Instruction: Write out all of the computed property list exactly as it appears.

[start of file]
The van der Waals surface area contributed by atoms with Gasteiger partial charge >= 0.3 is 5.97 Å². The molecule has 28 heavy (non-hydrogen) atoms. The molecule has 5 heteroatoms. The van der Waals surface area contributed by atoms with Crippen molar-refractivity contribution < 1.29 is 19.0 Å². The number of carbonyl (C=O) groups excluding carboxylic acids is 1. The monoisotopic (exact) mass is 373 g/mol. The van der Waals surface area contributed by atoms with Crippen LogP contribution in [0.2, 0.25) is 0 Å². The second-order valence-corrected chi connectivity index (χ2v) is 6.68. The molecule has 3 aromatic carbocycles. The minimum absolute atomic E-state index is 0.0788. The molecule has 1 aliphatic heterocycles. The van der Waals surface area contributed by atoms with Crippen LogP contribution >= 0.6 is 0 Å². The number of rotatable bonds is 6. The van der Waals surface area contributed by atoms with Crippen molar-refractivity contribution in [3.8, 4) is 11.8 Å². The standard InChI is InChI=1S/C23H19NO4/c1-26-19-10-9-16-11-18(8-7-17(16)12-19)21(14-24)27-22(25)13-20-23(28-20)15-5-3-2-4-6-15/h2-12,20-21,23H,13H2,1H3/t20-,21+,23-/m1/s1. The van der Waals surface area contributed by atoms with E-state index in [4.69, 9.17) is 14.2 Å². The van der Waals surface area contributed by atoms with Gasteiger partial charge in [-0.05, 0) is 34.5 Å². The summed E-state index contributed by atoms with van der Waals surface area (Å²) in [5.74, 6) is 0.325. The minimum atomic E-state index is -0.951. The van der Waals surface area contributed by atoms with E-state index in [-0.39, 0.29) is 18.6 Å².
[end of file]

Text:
The van der Waals surface area contributed by atoms with Gasteiger partial charge >= 0.3 is 5.97 Å². The molecule has 28 heavy (non-hydrogen) atoms. The molecule has 5 heteroatoms. The van der Waals surface area contributed by atoms with Crippen molar-refractivity contribution < 1.29 is 19.0 Å². The number of carbonyl (C=O) groups excluding carboxylic acids is 1. The monoisotopic (exact) mass is 373 g/mol. The van der Waals surface area contributed by atoms with Crippen LogP contribution in [0.2, 0.25) is 0 Å². The second-order valence-corrected chi connectivity index (χ2v) is 6.68. The molecule has 3 aromatic carbocycles. The minimum absolute atomic E-state index is 0.0788. The molecule has 1 aliphatic heterocycles. The van der Waals surface area contributed by atoms with Crippen LogP contribution >= 0.6 is 0 Å². The number of rotatable bonds is 6. The van der Waals surface area contributed by atoms with Crippen molar-refractivity contribution in [3.8, 4) is 11.8 Å². The standard InChI is InChI=1S/C23H19NO4/c1-26-19-10-9-16-11-18(8-7-17(16)12-19)21(14-24)27-22(25)13-20-23(28-20)15-5-3-2-4-6-15/h2-12,20-21,23H,13H2,1H3/t20-,21+,23-/m1/s1. The van der Waals surface area contributed by atoms with E-state index in [4.69, 9.17) is 14.2 Å². The van der Waals surface area contributed by atoms with Gasteiger partial charge in [-0.05, 0) is 34.5 Å². The summed E-state index contributed by atoms with van der Waals surface area (Å²) in [5.74, 6) is 0.325. The minimum atomic E-state index is -0.951. The van der Waals surface area contributed by atoms with E-state index in [-0.39, 0.29) is 18.6 Å².